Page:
N.C.

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Pa’s landscape paintings were not unique, but he had an ability to do illustrations that no one else had.
 
Andy,” Pa once said, “you’ve got to get color in your pictures.” Oh, what arguments we had about that.

Pa rarely worked in pen and ink. I always liked his pen drawings for Rip Van Winkle and The Mysterious Island—they had great quality. But he dismissed them saying, “No, Andy, they’re pencil drawings rendered in ink. You have a feeling for pen and ink. I don’t.” That’s why he got me to do all of those pen-and-ink drawings in Men of Concord and the Hornblower series for him. The publisher never knew.

His use of charcoal is fascinating. It comes through the oil. When he did his early illustrations, he quickly drew them right on the canvas in charcoal, marvelous drawings with rich blacks. Then he would start right in with his oil, with glazes, and you could see his thumb marks and other things building these up.

He used glazing a good deal and, of course, in the little self-portrait of 1913 it’s very beautifully done. He probably learned glazing from Pyle. He used it in many illustrations, and some of those have a wonderful transparency.

Because Pa understood technique, he could teach others too. He had only a few students, John McCoy, Peter Hurd, my sisters Henriette and Carolyn, and me—but not many others. I think he taught because they happened to be around. He wasn’t seeking students. He taught Peter Hurd because he came here and Pa liked him, and, of course, Peter fell in love with my sister Henriette. I would never say that teaching was an important facet of Pa’s life, although I think he was a great teacher. When it came to cast drawings, his other students never did any. But we kids were something different. We did them. My sister Carolyn is the best charcoal artist that ever lived, no doubt about that. And he made me study in charcoal. I was never very good, but I did study a lot of it. He sent Henriette to the Museum School in Boston because he thought she was beyond him.

Pa was my only teacher. He taught me watercolors and oils. I remember one day when I was working in oil, doing a head of a man in strong light, and I started to get a lot of half-lights in the shadow side, reflected light. And he said, “You know, Andy, you’ve started out well, but you’ve lost your simplicity.” He took his finger and he put it in some raw sienna, and using his thumb just simplified that whole shadow. He made it sing. That’s the painterliness that you find in pictures for Treasure Island and Kidnapped and in Mowing. Another time, I was drawing an illustration. I guess I was about eighteen, and the image was of this man leaping out of a tree onto a man below. It was to be the perspective of looking down on the figure who was looking up and being leapt on. My father said, “You’ll have to get a model for this, but you want to get this feeling,” and he quickly made a drawing of the figure looking up with his hands out, startled by this figure falling. It was a marvelous little drawing. Then I got a model and had him stand below me in that position as I got up in a tree. My father’s drawing was absolutely accurate! But far better than that because it had an expression and expressiveness.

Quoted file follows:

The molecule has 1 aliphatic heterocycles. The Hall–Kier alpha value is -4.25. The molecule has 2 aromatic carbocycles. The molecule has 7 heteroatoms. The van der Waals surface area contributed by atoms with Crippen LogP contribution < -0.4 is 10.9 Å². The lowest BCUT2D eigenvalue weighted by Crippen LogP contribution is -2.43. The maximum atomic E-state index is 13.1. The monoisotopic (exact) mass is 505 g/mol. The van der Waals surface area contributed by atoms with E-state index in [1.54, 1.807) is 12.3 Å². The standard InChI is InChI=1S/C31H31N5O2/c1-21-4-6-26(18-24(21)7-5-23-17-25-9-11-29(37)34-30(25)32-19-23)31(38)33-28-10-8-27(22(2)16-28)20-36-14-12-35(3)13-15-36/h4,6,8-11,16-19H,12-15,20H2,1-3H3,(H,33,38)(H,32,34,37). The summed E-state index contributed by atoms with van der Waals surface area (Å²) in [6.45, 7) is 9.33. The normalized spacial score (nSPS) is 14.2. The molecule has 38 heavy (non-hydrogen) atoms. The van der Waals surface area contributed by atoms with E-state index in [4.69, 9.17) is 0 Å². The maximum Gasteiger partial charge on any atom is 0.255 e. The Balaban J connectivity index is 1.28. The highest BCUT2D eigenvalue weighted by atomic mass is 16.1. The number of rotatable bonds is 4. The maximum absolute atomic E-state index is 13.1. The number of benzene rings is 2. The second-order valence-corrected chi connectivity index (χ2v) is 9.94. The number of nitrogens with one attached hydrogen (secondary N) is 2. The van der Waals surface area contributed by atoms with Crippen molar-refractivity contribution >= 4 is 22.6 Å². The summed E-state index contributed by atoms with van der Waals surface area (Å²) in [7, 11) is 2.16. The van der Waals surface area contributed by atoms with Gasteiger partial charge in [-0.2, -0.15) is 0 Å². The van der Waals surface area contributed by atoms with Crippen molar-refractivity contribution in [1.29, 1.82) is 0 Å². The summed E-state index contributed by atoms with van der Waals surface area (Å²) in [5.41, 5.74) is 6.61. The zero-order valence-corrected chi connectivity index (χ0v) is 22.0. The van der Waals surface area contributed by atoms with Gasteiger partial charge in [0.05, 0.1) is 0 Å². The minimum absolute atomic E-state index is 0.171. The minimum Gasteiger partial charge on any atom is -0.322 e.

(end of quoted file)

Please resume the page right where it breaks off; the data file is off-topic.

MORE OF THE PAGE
I always showed him my work, but not until it was finished. Once I started to work, I came as far as I could and then I’d have him come down and look at it. I showed him Soaring in 1942, three years before his death. He thought it was terrible. “Andy, that doesn’t work. That’s not a painting.” So I put it in the cellar. It was there for six years. My sons set up a train on the back of it. If you look at the picture now, turn it over; it has track marks on it. Lincoln Kirstein saved it: I was having a show in New York in 1950, and he asked, “Andy, have you showed me everything for this show? Have you forgotten anything?” I replied, “There’s one in the cellar.” So, we hauled it out, covered with dust. Lincoln said it was terrific. “Fix it up.” I fixed it up. Maybe Pa was right. Maybe it doesn’t work, but it’s interesting. It doesn’t have much color. It’s vacant. Pa didn’t like that. He once said, “Andy, you’ve got to get color in your pictures.” There’s a lot of color, even in his winter paintings. Oh, did we have arguments over that, we really did. I tried to explain, “I don’t see this country in the winter that way.”

The nineteen twenties and thirties were a very social period. My father enjoyed it. We kids never knew who was coming—I mean they were always driving in with these enormous cars. I remember Scott Fitzgerald in a touring car with all these big straw hats, and, oh, we kids had a great time with that. The Great Gatsby, right here!